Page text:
Sunday Headlines

Geopolitics Is About Power And Leaders Have Little Of It
Many think of presidents and prime ministers not as mere individuals, but as powerful men and women with the ability to drive world events. In reality, leaders are granted relatively little authority when elected to office. While geopolitics may be about power, says Jacob Shapiro in Geopolitical Futures, the course of history is often set by events and not people.

For example, in response to the banking crisis crippling Italy, German Chancellor expressed a desire to bail out her neighbor. Italy is a major trading partner and seeing it collapse would not be to Germany’s benefit. But Merkel’s hands were tied by domestic politics and the will of Germans, who definitely did not want to rescue the dysfunctional Italians.

The same is true in the United States, he asserts.

“As we head into the Democratic and Republican conventions at the end of July, it will be worth remembering amid all the policy pronouncements and good intentions that U.S. presidents are weak executives. George W. Bush’s presidency was not defined by his policy goals but by 9/11. Obama’s was defined before he even got to office with the 2008 subprime mortgage crisis,” writes Jacobs.

The BRIC-wall Is Crumbling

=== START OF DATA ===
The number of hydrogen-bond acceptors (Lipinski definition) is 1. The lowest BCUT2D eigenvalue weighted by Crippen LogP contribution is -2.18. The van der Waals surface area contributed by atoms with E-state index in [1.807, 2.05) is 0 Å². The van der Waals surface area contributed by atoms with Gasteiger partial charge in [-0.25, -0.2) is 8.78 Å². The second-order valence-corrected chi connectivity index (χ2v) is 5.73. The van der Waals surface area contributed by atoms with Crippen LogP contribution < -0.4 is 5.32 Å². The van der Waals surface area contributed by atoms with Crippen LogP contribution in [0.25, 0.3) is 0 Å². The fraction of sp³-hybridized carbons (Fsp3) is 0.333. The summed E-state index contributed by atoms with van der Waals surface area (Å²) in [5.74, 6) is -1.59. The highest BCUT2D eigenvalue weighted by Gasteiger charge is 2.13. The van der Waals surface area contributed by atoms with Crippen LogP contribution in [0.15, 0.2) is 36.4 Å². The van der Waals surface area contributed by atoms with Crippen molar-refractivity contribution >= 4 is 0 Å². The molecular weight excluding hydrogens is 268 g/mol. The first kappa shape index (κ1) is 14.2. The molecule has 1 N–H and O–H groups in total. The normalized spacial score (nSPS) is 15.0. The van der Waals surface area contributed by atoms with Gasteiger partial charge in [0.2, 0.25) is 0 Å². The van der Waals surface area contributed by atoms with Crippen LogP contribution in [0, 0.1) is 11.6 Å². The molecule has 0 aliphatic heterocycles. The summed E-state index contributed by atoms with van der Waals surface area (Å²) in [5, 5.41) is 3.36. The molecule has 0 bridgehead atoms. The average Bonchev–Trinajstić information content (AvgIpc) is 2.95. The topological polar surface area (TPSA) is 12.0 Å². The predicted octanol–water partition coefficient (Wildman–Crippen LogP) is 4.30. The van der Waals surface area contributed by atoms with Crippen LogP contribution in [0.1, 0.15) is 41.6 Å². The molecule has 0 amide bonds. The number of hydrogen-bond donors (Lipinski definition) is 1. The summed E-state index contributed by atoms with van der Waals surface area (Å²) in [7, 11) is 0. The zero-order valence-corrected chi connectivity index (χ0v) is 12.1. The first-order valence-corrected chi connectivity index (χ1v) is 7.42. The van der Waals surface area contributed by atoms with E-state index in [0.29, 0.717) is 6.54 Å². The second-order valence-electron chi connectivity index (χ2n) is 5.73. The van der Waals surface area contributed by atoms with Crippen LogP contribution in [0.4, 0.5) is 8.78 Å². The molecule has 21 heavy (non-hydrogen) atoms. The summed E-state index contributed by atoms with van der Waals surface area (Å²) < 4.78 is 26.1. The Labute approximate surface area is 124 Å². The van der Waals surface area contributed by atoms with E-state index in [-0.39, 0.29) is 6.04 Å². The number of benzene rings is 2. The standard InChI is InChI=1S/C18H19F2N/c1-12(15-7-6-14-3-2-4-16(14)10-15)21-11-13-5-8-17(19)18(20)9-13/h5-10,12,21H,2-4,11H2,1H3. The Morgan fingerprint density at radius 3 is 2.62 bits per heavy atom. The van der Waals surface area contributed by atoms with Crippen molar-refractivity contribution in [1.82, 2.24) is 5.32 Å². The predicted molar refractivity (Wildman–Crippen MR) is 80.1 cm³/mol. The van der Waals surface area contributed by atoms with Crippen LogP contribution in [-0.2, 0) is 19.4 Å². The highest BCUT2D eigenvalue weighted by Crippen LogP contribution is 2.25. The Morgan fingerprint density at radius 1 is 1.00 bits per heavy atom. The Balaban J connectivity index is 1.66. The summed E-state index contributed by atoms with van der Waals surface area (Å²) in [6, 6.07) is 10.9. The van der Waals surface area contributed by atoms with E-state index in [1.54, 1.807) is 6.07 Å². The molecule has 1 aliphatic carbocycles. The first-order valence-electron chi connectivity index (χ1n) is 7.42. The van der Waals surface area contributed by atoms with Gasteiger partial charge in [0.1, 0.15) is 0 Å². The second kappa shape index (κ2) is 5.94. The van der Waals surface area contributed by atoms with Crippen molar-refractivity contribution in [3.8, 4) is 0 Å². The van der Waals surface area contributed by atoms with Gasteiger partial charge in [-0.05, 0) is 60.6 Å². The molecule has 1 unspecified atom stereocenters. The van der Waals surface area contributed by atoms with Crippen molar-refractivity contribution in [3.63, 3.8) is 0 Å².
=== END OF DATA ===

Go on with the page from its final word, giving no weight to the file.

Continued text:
Ten years ago, many political and economic analysts were predicting that the role of the United States would be challenged by rising powers among developing nations. The up-and-coming nations of Brazil, Russia, India, China and South Africa were commonly known as the BRICs.

Goldman Sachs’ Jim O’Neill forecast that the economies of the BRIC nations would surpass the major Western countries and even suggested the G7 be reorganized to reflect their new power. Not so quickly, says Suzanne Nossel in Foreign Policy.

In addition to failing to live up to their economic promise, she notes that many have been weakened by political scandal and government corruption.

Nationalist Surge Missed By Those Living In A Bubble
The world awoke to the shock that the citizens of Great Britain decided to Leave the European Union. Those on the Remain side were confident of victory and were equally appalled at the vote. How could this happen, asked the political elites and the younger generations who backed keeping the alliance with the EU.

It happened, says William Galston of the Brookings Institution, because many were sheltered from the change wrought by globalization and the economic downturn. They could adapt and adjust and accept the new world. Those less-educated members of the lower and middle classes were living a different reality.

“Perhaps cultural change wouldn’t be threatening for less-educated people if the economic changes of recent decades hadn’t been so devastating. There is a difference, alas, between statistics and the lived reality they represent,” posits Galston.

Citing analysis done by economist Branko Milanović, he notes that the “new economy has brought enormous benefits to populations in less-developed nations and to wealthy and upper-middle-class individuals in advanced democracies—but not to the working and lower-middle classes in these democracies.”

If globalization isn’t helping us economically but is undermining our way of life, why shouldn’t we embrace nationalism instead, he asks.

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